Jamie Fiocco, owner of Flyleaf Books, a bookstore in the US state of North Carolina, said that she has been running the bookstore for 10 years and every year has been the best ever. But she could only hope for the best this year.
It's "disappointing" that books, which were traditionally exempted from tariffs, are included in the US government's new tariff list of Chinese imports, said Fiocco, who is also the president of the American Booksellers Association, which represents some 2,000 independent brick-and-mortar booksellers across the country.
What concerns booksellers, publishers and readers most is the tariffs on children's book, even though they are delayed until mid-December. Independent bookstores, often with tight profit margins, might have to suffer financially, and children, in the more pessimistic scenario, could have fewer books to read.
Largely printed in China
Fiocco's 15-person bookstore is located in Chapel Hill, North Carolina, with a vibrant, diverse children's book section. A blue bean bag sofa with a few toys makes it attractive for kids, who can sit comfortably with their parents to read books.
After randomly checking out a dozen children's books, a simple conclusion was made: the majority of them came from China. "Manufactured in China" and "Printed in China" are repeatedly seen on the back of the books, in some cases with detailed locations such as "Printed in Foshan, South China's Guangdong Province."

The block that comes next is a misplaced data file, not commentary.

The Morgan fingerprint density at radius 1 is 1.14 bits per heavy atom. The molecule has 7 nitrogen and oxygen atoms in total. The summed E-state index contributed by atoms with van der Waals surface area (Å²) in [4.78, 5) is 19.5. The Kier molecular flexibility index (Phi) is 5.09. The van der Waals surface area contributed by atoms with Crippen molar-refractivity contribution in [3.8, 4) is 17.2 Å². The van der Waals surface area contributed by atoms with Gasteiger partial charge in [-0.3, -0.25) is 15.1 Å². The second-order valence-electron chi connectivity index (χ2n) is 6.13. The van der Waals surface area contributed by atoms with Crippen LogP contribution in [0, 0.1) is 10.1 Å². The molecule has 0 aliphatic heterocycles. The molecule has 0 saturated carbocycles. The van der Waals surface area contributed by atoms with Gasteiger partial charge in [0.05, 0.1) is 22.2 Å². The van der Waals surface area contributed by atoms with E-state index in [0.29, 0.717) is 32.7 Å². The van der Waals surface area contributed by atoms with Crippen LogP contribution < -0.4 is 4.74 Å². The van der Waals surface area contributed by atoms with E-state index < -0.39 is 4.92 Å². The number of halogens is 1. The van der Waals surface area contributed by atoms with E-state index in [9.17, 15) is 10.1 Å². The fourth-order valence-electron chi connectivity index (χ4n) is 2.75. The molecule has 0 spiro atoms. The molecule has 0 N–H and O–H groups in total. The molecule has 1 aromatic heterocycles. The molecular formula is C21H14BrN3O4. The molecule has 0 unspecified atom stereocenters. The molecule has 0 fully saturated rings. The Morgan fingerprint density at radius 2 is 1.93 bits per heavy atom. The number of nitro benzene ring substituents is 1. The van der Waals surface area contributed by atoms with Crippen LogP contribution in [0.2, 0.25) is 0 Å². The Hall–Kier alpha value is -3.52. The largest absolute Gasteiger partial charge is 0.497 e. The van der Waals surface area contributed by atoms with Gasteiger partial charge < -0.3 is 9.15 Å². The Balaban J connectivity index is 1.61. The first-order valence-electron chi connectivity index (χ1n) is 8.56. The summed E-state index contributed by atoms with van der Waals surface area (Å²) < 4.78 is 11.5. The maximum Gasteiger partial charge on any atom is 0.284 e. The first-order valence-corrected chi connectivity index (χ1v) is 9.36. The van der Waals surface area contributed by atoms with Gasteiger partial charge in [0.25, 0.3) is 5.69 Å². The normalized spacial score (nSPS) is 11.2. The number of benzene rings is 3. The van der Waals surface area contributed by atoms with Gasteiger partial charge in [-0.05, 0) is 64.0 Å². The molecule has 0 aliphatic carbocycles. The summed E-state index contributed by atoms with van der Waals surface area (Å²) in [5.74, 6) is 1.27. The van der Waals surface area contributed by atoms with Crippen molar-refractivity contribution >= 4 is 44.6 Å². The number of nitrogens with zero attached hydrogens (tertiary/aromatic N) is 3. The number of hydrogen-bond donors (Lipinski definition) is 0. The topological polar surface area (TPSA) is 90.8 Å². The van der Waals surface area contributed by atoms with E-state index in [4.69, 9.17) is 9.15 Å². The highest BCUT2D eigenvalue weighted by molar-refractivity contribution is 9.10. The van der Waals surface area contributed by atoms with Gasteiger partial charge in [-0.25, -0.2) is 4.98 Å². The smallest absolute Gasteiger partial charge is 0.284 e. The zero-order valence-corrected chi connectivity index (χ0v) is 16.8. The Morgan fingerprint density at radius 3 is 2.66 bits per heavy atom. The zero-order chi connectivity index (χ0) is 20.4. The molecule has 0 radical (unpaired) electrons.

While not knowing the overall market share, Fiocco pointed out that some of the children's books made from special materials are exclusively produced in China, such as those called "indestructibles," which are "chew proof, rip proof, nontoxic and 100 percent washable," as stated by publishers.
There has been a trend for printers in China to do four-color printing, a method used to print full-color images, "very well cheaply and quickly," according to Fiocco.
"The best place and the cheapest place and the fastest place tends to be China," Fiocco said.
At a public hearing about the tariff hike on$300 billion worth of Chinese products in June, M. Luisa Simpson, vice president for global policy at the Association of American Publishers, said that the capacity of US printers has become extremely limited since the 1980s when the industry began moving out of the country.
Daniel Reynolds, CEO of Workman Publishing, said in his testimony that the majority of the books with colored illustrations are predominately printed in China.
"There is no other viable alternative," Reynolds said. "Any shift to alternative sources, if they're even available, will almost certainly bring a decline in quality."
'No margin to absorb'
The US government has recently announced it would impose additional tariffs on $300 billion worth of Chinese imports, covering clothing, shoes, toys, TVs, cell phones, laptop computers, among other consumer goods.
The extra tariffs, which took effect on September 1 on the first batch of these Chinese imports at 15 percent, have drawn strong backlash from numerous US industry associations, and also prompted Chinese retaliation.
Fiocco said tariffs on black-and-white books, as well as some colored books such as cooking books and travel books, are effective from September 1, and tariffs on children's books are delayed until December 15. Partial postponement of the tariffs, however, would not eliminate the impact for independent stores, which usually have fewer resources compared with big bookstore chains.